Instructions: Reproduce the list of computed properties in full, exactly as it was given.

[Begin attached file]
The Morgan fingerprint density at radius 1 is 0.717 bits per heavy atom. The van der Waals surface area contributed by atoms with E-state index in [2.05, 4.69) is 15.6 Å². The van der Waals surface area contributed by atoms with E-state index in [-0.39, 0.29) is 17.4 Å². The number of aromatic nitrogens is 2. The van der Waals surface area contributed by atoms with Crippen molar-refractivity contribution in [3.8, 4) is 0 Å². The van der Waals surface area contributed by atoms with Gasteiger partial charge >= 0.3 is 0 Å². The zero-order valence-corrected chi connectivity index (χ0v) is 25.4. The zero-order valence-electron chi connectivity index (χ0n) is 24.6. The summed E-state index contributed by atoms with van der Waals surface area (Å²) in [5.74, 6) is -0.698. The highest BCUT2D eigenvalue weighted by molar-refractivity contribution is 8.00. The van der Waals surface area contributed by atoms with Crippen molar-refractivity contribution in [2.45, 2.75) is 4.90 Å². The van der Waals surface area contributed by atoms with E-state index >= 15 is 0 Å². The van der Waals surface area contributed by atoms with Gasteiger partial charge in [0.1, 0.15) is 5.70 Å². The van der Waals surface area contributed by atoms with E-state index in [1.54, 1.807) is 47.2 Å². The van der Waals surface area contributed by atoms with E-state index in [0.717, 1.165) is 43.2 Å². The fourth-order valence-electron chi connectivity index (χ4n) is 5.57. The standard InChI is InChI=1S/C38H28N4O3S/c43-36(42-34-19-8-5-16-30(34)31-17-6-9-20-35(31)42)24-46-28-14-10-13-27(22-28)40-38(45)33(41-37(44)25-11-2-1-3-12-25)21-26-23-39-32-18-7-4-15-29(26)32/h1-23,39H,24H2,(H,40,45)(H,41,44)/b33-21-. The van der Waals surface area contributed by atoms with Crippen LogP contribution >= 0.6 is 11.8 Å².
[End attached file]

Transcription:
The Morgan fingerprint density at radius 1 is 0.717 bits per heavy atom. The van der Waals surface area contributed by atoms with E-state index in [2.05, 4.69) is 15.6 Å². The van der Waals surface area contributed by atoms with E-state index in [-0.39, 0.29) is 17.4 Å². The number of aromatic nitrogens is 2. The van der Waals surface area contributed by atoms with Crippen molar-refractivity contribution in [3.8, 4) is 0 Å². The van der Waals surface area contributed by atoms with Gasteiger partial charge >= 0.3 is 0 Å². The zero-order valence-corrected chi connectivity index (χ0v) is 25.4. The zero-order valence-electron chi connectivity index (χ0n) is 24.6. The summed E-state index contributed by atoms with van der Waals surface area (Å²) in [5.74, 6) is -0.698. The highest BCUT2D eigenvalue weighted by molar-refractivity contribution is 8.00. The van der Waals surface area contributed by atoms with Crippen molar-refractivity contribution in [2.45, 2.75) is 4.90 Å². The van der Waals surface area contributed by atoms with E-state index >= 15 is 0 Å². The van der Waals surface area contributed by atoms with Gasteiger partial charge in [0.1, 0.15) is 5.70 Å². The van der Waals surface area contributed by atoms with E-state index in [1.54, 1.807) is 47.2 Å². The van der Waals surface area contributed by atoms with E-state index in [0.717, 1.165) is 43.2 Å². The fourth-order valence-electron chi connectivity index (χ4n) is 5.57. The standard InChI is InChI=1S/C38H28N4O3S/c43-36(42-34-19-8-5-16-30(34)31-17-6-9-20-35(31)42)24-46-28-14-10-13-27(22-28)40-38(45)33(41-37(44)25-11-2-1-3-12-25)21-26-23-39-32-18-7-4-15-29(26)32/h1-23,39H,24H2,(H,40,45)(H,41,44)/b33-21-. The van der Waals surface area contributed by atoms with Crippen LogP contribution >= 0.6 is 11.8 Å².